Monday 16 January 2023

Theories of forgetting: composer Hollie Harding curates contemporary pieces at LSO St Luke's

Hollie Harding, Heather Roche, Eva Zöllner, Colin Alexander - LSO St Luke's(Photo Emily Hazrati)
Hollie Harding, Heather Roche, Eva Zöllner, Colin Alexander
LSO St Luke's(Photo Emily Hazrati)
Christophe Bertrand, Laurence Crane, Joanna Bailie, Johan Svensson, Bent Sørensen, Hollie Harding; Heather Roche, Eva Zöllner, Colin Alexander; LSO St Luke's
Reviewed by Florence Anna Maunders, 14 January 2023

A mesmerising evening of carefully curated contemporary chamber works

As part of her involvement in the LSO Jerwood Composer+ scheme, London-based composer Hollie Harding presented and curated an evening of contemporary pieces at LSO St Luke's, which included her own new, extensive work – Theories of Forgetting – and explored the complex relationships between music, time and memory, with music by Christophe Bertrand, Laurence CraneJoanna Bailie, Johan Svensson, and Bent Sørensen performed by Heather Roche, clarinets, Eva Zöllner, accordion and Colin Alexander, cello.

The concert opened with a virtuoso performance of Christophe Bertrand's Dikha (2002)– a solo piece for clarinettist Heather Roche and fixed electronic recordings of clarinet sounds and samples. By deploying a vivid arsenal of extended performance techniques, Roche's playing became, at times, indistinguishable from the electrically processed recorded sounds in a fascinating, fast-paced and driven texture. Her skill at handling the wide range of timbres, techniques and colours demanded by Bertrand, as well as a slick transition mid-stream to bass clarinet, demonstrated why Roche is in such huge demand currently as an interpreter of contemporary clarinet repertoire.

Riis (1996), by Laurence Crane presented a complete contrast to the energy of the opening work. Eva Zöllner's accordion replaced the electric organ of the original version, allowing for a subtly nuanced interpretation of the impressively controlled long notes and sustained phrases from which this piece is constructed. Her long association with Roche and experience in small-group performance were apparent in the intimate interaction between the three performers in this beautifully slow-paced piece.

Each of the three musicians in the program is a highly experienced solo performer, and Joanna Bailie's Trains (2014) presented Colin Alexander on 'cello together with a textural collage of slowed-down recordings of seven different trains, shifted in pitch to form a kind of scale. The interplay between Alexander's commandingly poised, almost vocal performance, and the unfamiliarly transformed mechanically repetitive sounds of the trains formed a fabulous counterpoint. This piece could easily be treated as a curiosity, but this was a committed and expressive performance which transcended the concept of its composition.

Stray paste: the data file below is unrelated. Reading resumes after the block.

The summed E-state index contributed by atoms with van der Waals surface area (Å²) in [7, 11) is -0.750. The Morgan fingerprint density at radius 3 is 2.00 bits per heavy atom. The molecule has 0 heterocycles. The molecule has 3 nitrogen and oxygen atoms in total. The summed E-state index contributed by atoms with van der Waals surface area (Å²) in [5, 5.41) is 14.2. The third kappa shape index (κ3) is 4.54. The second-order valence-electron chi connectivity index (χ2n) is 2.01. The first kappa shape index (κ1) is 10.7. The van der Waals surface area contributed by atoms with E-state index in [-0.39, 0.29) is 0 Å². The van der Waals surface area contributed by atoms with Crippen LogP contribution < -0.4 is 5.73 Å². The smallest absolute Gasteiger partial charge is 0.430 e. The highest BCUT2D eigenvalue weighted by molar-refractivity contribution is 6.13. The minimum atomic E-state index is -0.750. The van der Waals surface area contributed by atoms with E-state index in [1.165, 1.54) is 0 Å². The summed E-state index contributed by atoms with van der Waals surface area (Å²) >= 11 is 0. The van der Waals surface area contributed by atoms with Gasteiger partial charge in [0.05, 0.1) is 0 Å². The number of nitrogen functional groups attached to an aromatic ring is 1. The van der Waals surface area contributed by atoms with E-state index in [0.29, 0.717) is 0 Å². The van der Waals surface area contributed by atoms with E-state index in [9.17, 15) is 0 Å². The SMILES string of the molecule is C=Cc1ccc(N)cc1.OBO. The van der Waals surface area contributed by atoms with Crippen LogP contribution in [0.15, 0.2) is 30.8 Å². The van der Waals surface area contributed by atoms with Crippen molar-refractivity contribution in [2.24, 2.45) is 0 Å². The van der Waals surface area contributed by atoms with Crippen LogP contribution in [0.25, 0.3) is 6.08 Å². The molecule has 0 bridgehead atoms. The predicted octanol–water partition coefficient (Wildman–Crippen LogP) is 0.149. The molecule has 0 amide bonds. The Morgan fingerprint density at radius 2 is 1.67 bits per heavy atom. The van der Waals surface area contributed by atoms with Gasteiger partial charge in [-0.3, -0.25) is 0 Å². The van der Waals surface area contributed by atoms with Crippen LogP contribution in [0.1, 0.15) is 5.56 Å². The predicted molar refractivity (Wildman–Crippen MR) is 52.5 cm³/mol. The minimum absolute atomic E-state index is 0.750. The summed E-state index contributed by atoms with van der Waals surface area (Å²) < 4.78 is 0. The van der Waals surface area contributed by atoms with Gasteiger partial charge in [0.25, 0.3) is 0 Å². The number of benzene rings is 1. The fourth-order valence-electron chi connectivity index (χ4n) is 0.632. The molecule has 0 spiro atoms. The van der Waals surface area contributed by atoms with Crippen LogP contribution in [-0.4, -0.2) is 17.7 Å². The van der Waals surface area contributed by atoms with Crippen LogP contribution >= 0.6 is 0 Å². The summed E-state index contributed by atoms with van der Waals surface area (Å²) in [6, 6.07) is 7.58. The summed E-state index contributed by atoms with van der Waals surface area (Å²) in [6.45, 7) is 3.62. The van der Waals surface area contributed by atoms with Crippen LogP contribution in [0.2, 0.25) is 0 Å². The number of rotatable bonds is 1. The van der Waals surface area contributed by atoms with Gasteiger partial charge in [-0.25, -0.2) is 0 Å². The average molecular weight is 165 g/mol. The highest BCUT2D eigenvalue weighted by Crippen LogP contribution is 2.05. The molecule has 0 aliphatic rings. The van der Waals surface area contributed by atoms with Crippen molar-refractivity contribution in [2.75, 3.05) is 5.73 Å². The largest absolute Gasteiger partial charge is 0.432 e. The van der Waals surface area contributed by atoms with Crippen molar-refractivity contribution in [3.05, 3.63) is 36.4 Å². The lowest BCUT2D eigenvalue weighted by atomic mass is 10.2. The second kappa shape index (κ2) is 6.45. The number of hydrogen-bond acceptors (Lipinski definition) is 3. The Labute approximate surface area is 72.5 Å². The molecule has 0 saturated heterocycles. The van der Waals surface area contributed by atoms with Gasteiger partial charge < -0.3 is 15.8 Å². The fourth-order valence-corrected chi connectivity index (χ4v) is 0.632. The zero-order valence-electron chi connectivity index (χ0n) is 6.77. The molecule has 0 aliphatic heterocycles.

Svensson's double dubbing (firefly song) (2019-20) was an utterly gripping musical landscape, in which Roche and Zöllner's clarinet & accordion were joined by an array of piezo buzzers and blinking LED lights spread around the darkened stage. Bursts of coordinated clicking, buzzing and flashing alternated with short spells of silence and darkness. It was difficult to distinguish if the lights and sounds were responding to the musicians or if they were occurring simultaneously, and the rapid alternation of differently textured sections made this the most active and busy part of the evening's offerings.

The most substantial and sustained piece in the program was also the conclusion. Curator/composer Hollie Harding's new work Theories of Forgetting was an expansive, meditative & mesmerising sequence of 4 movements, exploring her musical memories, and revisiting ideas from forgotten and abandoned earlier works, including sounds from decayed teenage tape recordings, and processes from pieces written over a decade in the past, alongside stretched and compressed snippets of popular song from her youth, mutated and distorted almost completely beyond recognition. This was a fascinating tapestry of sound – woven from distinct strands, yet presenting boldly extended surfaces to the audience. Harding has no difficulty in sustaining musical textures into a timeless space. The piece was about 35 minutes long, but could easily have been 3.5 minutes or 3.5 hours – the sense was that the music existed beyond the idea of a temporally-conceived arrangement of sounds. The overall impression was more one of being submerged in the subtly-shifting waves of a warm bath of sound.

This was an evening characterised by sustained music, much of which involved long stretches of music which floated or skittered, almost entirely free of groove or regular pulsation, or with a pulsation so slow-paced as to be felt as structural divisions rather than rhythmic impulses. If this sounds boring, then you'd be mistaken – the three performers were unflagging in their total commitment to bringing every last detail of the scores to life, and the interactions between them on the stage, and the way in which they responded to each other, and the range of electronic sound-sources, revealed the rare chemistry between the trio. The choice of pieces, most of which was unfamiliar or new to the more-than-sold-out St Luke's audience was a brave and novel selection, but there is clearly a real appetite with new music audiences for this type of concert. For a program about forgetting, there was a lot of memorable music-making on show this evening.

Reviewed by Florence Anna Maunders

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